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International Journal of Agronomy
Volume 2010 (2010), Article ID 515807, 5 pages
http://dx.doi.org/10.1155/2010/515807
Research Article

Responses of Three Bromegrass (Bromus) Species to Defoliation under Different Growth Conditions

1Department of Plant Sciences, University of Saskatchewan, 51 Campus Drive, Saskatoon, SK, Canada S7N 5A8
2Semiarid Prairie Agricultural Research Centre, Agriculture and Agri-Food Canada, Swift Current, SK, Canada S9H 3X2

Received 30 June 2010; Accepted 24 August 2010

Academic Editor: Rodomiro Ortiz

Copyright © 2010 B. Biligetu and Bruce Coulman. This is an open access article distributed under the Creative Commons Attribution License, which permits unrestricted use, distribution, and reproduction in any medium, provided the original work is properly cited.

Abstract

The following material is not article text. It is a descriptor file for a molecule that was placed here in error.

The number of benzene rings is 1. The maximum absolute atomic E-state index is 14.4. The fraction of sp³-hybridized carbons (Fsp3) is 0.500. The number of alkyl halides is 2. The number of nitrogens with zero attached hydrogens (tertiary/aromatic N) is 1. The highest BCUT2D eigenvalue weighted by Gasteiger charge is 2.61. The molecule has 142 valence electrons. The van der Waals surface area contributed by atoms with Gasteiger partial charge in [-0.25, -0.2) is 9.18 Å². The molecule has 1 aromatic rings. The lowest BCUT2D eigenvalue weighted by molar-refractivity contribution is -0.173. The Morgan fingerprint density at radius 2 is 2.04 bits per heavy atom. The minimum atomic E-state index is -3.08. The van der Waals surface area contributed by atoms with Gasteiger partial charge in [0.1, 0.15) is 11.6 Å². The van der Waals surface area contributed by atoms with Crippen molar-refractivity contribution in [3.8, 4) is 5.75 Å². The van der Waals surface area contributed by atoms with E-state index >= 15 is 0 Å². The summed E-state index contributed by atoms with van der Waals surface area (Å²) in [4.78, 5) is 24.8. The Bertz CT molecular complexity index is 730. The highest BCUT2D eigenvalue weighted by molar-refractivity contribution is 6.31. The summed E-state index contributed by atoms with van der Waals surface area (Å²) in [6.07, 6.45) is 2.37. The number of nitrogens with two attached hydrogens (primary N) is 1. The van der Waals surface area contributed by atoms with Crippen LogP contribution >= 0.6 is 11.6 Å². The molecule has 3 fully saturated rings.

Bromegrass species are important forage crops in temperate regions of world. This study compared responses of three bromegrass species to defoliation in the greenhouse and field to determine if the former could predict responses in the latter. Experiments were conducted in 2006 and 2007 in Saskatoon ( N, W), Canada on meadow bromegrass (Bromus riparius Rehm.), smooth bromegrass (Bromus inermis Leyss.), and hybrid bromegrass (B. riparius X B. inermis) following defoliation to 5 cm stubble height. When defoliated at the vegetative stage, above-ground biomass was similar among the three species in the field, but meadow bromegrass produced greater above-ground biomass than smooth bromegrass in the greenhouse. When defoliated at the stem elongation stage, meadow bromegrass produced greater above-ground biomass than smooth bromegrass in both environments. In the field, for all defoliation treatments, tiller number was greatest in meadow bromegrass, intermediate in hybrid bromegrass, and least in smooth bromegrass. In the greenhouse, however, the three species did not differ in tiller number. Similar results were found for below-ground biomass. Thus, testing the effect of defoliation in the greenhouse environment did not accurately predict the effect in the field environment.